How to Easily & Robustly Encrypt Several External Hard Drives Which are Lying Around

Several old external hard drives lying around.

What is the easiest and most robust way to encrypt them?  They all have standard USB ports.

Thinking of your basic bad-guy encryption where the value of my data to anyone would outweigh the cost of having to do advanced cryptography.  Where whoever found the drives would think, "This is more valuable to me formatted and resold than taking the time to figure out how to get past the encryption here."

What looks good, and strong - but won't take up too much time on my end?

Many thanks!

OT
oaktreesAsked:
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McKnifeConnect With a Mentor Commented:
No Alan, that's not correct. To encrypt with bitlocker, you need certain SKUs, yes, but to read bitlocker encrypted drives, all editions of win7/8.x/10 will do and need no additional software and no administrative permissions. There's even a bitlocker reader for windows xp and vista available.

For veracrypt, to read a portable encrypted drive on another machine, you need veracrypt installed or veracyrpt portable AND admin rights.
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Gerwin Jansen, EE MVETopic Advisor Commented:
Veracrypt or BitLocker

Personally I would go for Veracrypt (open source, multi platform).

Setup wouldn't take much time, encrypt process can take time, depending on USB and system speed.
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Michael PfisterCommented:
If you're running Windows you can use Veracrypt or built-in BitLocker
HTH
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McKnifeCommented:
Are you able to give us an idea what OS' this hard drive will connect to?
On Windows: bitlocker, hands down win. However, should you be using win7 pro (and not 8.1 pro or 10 pro or the enterprise editions of these, you cannot use bitlocker to encrypt the drives since it is not included.
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oaktreesAuthor Commented:
Hi!

First - thanks ALL! :)))

They are all Windows OS drives, created over many years of Windows versions 7 and up, I'd say.

I've using Win 10 Pro now.

Rookie question - once I add the encryption, it will apply to the existing data.  Am I right?  Put another way - after I encrypt with whichever one of these we decide is the best to go with, then the data that is already there will be protected?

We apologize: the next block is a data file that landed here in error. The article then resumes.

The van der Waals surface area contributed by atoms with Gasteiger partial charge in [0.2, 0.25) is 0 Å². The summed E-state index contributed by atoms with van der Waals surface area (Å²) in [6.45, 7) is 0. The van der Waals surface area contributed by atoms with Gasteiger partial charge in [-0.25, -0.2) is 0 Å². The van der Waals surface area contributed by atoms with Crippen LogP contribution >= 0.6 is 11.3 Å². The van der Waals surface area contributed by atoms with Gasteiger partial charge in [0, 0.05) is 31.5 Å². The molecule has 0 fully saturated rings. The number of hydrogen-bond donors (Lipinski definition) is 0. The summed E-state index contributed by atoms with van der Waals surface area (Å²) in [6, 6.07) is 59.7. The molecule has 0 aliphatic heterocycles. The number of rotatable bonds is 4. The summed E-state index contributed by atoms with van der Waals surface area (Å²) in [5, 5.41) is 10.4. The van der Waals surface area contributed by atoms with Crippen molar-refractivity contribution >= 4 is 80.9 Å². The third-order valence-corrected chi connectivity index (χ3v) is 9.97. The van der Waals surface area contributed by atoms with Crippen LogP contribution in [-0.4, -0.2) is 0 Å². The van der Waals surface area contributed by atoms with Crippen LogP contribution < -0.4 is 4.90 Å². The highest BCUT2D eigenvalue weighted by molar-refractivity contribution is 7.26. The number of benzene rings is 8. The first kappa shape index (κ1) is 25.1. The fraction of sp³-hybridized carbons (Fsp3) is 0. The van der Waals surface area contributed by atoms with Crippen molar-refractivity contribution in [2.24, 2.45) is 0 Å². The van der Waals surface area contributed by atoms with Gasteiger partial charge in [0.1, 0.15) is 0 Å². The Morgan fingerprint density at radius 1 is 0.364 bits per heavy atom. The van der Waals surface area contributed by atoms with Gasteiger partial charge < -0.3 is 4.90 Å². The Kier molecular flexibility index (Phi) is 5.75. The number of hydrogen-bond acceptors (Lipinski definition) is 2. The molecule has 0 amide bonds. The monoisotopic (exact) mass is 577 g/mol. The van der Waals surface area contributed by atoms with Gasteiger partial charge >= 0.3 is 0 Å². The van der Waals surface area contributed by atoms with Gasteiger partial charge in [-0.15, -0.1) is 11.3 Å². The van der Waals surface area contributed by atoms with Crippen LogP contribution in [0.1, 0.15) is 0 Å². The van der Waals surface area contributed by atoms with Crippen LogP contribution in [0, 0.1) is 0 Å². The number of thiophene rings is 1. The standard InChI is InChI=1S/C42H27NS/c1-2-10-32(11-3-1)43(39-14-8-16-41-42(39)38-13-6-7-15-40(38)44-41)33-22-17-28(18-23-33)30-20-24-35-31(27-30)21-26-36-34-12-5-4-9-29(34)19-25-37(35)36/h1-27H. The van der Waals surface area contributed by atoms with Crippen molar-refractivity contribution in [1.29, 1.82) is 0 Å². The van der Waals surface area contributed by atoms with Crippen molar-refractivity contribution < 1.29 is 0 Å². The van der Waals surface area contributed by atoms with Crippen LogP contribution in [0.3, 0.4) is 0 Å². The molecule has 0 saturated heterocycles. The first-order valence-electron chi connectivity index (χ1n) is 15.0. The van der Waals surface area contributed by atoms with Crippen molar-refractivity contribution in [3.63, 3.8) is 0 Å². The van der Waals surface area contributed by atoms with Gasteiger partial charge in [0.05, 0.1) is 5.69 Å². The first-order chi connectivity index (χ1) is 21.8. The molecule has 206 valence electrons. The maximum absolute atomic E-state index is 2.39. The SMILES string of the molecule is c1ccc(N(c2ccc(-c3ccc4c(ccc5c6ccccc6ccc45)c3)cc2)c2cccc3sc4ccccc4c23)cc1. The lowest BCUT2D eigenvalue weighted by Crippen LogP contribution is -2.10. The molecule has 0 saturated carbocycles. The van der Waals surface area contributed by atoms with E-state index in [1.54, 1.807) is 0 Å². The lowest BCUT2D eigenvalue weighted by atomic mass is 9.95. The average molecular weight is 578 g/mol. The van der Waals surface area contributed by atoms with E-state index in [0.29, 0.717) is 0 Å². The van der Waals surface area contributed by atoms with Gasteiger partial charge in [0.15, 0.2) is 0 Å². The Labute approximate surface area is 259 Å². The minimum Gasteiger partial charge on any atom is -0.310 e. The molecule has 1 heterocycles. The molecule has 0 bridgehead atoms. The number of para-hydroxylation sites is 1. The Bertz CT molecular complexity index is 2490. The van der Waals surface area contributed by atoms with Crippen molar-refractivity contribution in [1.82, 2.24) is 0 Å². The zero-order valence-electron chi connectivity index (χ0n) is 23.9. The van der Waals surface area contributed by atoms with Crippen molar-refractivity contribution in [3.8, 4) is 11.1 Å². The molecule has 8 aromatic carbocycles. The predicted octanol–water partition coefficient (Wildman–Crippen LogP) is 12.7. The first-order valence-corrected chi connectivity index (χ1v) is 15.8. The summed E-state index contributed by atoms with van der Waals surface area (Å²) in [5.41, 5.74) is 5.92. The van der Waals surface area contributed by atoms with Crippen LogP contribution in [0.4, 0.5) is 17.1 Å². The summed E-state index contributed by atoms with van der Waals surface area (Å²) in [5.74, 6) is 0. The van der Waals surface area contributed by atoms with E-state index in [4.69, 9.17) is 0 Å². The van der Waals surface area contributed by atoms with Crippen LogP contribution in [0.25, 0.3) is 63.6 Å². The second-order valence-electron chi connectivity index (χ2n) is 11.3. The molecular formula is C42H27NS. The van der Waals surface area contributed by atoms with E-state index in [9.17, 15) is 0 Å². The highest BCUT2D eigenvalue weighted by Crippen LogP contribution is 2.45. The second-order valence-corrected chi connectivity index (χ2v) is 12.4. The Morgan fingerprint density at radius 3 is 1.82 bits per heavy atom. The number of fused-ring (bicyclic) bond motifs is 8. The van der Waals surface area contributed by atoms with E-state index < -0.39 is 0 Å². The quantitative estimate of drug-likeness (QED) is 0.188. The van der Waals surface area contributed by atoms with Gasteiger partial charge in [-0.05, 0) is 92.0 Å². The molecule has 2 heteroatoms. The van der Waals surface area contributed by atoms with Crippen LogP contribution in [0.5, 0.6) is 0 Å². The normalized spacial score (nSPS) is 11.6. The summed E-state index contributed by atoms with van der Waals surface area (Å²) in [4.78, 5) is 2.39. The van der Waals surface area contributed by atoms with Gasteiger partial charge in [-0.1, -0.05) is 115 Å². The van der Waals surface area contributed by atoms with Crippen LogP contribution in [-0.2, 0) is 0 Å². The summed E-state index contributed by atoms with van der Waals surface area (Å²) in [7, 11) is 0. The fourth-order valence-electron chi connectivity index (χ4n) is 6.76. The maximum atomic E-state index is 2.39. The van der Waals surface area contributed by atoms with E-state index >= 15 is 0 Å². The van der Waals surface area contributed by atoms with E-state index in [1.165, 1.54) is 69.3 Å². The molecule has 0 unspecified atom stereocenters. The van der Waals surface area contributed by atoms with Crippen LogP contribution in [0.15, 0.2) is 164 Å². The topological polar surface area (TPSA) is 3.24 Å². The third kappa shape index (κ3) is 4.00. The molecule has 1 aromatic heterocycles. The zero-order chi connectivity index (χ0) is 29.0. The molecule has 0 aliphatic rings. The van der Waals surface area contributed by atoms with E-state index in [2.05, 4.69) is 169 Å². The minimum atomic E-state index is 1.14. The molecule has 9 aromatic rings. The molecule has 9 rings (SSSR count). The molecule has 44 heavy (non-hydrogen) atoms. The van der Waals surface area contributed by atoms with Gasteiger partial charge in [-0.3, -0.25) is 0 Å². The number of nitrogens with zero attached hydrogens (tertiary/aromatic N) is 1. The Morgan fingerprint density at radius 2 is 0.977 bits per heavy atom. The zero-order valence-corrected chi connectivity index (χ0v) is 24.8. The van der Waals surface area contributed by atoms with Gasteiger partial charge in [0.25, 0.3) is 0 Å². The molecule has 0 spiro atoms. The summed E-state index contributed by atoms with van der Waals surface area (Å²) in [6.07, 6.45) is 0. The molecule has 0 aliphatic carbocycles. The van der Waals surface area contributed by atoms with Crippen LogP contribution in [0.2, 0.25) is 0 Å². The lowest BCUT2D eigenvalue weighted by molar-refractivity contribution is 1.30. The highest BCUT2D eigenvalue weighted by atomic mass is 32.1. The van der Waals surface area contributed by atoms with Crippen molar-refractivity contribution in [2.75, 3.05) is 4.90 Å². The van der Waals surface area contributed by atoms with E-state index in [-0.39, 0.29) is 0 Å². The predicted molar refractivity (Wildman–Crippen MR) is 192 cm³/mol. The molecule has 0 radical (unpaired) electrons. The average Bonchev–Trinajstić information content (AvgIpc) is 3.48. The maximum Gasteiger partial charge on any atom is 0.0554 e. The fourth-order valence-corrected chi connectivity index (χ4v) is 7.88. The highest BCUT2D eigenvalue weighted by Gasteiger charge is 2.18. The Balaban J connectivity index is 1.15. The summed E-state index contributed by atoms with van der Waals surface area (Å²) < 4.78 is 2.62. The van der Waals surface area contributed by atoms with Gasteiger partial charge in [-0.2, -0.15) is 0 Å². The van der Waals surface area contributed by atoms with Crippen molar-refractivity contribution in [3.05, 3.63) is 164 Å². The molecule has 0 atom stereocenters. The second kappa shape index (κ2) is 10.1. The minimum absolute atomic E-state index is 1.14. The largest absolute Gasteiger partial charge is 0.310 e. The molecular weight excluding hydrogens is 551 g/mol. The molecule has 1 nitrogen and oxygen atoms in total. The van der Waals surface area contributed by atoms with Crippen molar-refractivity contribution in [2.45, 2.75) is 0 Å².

Thanks,

OT
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Michael PfisterCommented:
If you encrypt an entire disk/stick in VeraCrypt you have to move the data off the drive first. The creation of an encrypted volume will wipe the the disk.
Alternatively you can create an encrypted container (file) on the disk and move your data to this container.

BitLocker will encrypt your existing data/file system.
HTH
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McKnifeCommented:
@Michale Pfister: Veracrypt will wipe the drive? No. It can be installed to any system and encrypt the entire drive without wiping.
Bitlocker can do the same - yes, anything is protected. However, using veracrypt will need veracrypt to be installed anywhere, while bitlocker is already present by default.
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Gerwin Jansen, EE MVETopic Advisor Commented:
To add to McKnife's remark: https://www.veracrypt.fr/en/System%20Encryption.html

Note that VeraCrypt can encrypt an existing unencrypted system partition/drive in-place while the operating system is running (while the system is being encrypted, you can use your computer as usual without any restrictions). Likewise, a VeraCrypt-encrypted system partition/drive can be decrypted in-place while the operating system is running. You can interrupt the process of encryption or decryption anytime, leave the partition/drive partially unencrypted, restart or shut down the computer, and then resume the process, which will continue from the point it was stopped.

You can just take a thumb drive, put some files on it and encrypt it using Veracrypt - for testing purposes.
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AlanConsultantCommented:
Another vote for VeraCrypt as you can access the drives from any machine if or when you need to, whereas Bit Locker is only available on certain Windows SKUs.

Both are good though.

Alan.
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oaktreesAuthor Commented:
Thanks! :)))))))))))))!
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AlanConsultantCommented:
Okay, but as far as I know, you can't ever access a bitlocker drive from anything other than Windows, so still far more restrictive I'd say.

Alan.
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Gerwin Jansen, EE MVETopic Advisor Commented:
@oaktrees - So which of the 2 proposals are you going for? Just for future references to this question - thanks.
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